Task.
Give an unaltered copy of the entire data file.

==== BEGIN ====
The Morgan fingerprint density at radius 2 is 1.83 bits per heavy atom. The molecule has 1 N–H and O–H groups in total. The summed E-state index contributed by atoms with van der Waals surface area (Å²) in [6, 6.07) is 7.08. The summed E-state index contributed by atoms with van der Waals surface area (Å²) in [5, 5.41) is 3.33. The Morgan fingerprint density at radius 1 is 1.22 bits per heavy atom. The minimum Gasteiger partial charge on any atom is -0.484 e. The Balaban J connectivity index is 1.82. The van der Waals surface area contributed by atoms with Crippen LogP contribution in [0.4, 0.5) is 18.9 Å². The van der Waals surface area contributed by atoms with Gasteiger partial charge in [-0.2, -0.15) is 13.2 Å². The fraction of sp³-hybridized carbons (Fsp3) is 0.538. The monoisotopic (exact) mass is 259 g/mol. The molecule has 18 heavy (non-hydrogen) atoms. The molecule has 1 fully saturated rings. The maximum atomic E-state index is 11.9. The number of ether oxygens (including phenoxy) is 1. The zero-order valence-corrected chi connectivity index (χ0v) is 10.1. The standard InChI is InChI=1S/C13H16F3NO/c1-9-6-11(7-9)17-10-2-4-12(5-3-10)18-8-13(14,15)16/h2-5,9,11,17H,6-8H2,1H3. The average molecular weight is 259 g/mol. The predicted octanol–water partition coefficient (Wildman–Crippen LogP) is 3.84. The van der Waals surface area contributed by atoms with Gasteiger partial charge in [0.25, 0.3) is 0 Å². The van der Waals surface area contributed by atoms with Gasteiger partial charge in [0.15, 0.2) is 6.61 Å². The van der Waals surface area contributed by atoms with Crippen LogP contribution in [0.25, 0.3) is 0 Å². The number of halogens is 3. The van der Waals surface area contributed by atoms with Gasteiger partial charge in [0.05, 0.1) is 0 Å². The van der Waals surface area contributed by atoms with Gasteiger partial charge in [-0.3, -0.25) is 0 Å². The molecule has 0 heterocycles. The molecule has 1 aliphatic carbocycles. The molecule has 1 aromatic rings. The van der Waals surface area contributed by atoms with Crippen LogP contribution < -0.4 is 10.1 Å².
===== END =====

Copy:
The Morgan fingerprint density at radius 2 is 1.83 bits per heavy atom. The molecule has 1 N–H and O–H groups in total. The summed E-state index contributed by atoms with van der Waals surface area (Å²) in [6, 6.07) is 7.08. The summed E-state index contributed by atoms with van der Waals surface area (Å²) in [5, 5.41) is 3.33. The Morgan fingerprint density at radius 1 is 1.22 bits per heavy atom. The minimum Gasteiger partial charge on any atom is -0.484 e. The Balaban J connectivity index is 1.82. The van der Waals surface area contributed by atoms with Crippen LogP contribution in [0.4, 0.5) is 18.9 Å². The van der Waals surface area contributed by atoms with Gasteiger partial charge in [-0.2, -0.15) is 13.2 Å². The fraction of sp³-hybridized carbons (Fsp3) is 0.538. The monoisotopic (exact) mass is 259 g/mol. The molecule has 18 heavy (non-hydrogen) atoms. The molecule has 1 fully saturated rings. The maximum atomic E-state index is 11.9. The number of ether oxygens (including phenoxy) is 1. The zero-order valence-corrected chi connectivity index (χ0v) is 10.1. The standard InChI is InChI=1S/C13H16F3NO/c1-9-6-11(7-9)17-10-2-4-12(5-3-10)18-8-13(14,15)16/h2-5,9,11,17H,6-8H2,1H3. The average molecular weight is 259 g/mol. The predicted octanol–water partition coefficient (Wildman–Crippen LogP) is 3.84. The van der Waals surface area contributed by atoms with Gasteiger partial charge in [0.25, 0.3) is 0 Å². The van der Waals surface area contributed by atoms with Gasteiger partial charge in [0.15, 0.2) is 6.61 Å². The van der Waals surface area contributed by atoms with Crippen LogP contribution in [0.25, 0.3) is 0 Å². The number of halogens is 3. The van der Waals surface area contributed by atoms with Gasteiger partial charge in [0.05, 0.1) is 0 Å². The van der Waals surface area contributed by atoms with Gasteiger partial charge in [-0.3, -0.25) is 0 Å². The molecule has 0 heterocycles. The molecule has 1 aliphatic carbocycles. The molecule has 1 aromatic rings. The van der Waals surface area contributed by atoms with Crippen LogP contribution < -0.4 is 10.1 Å².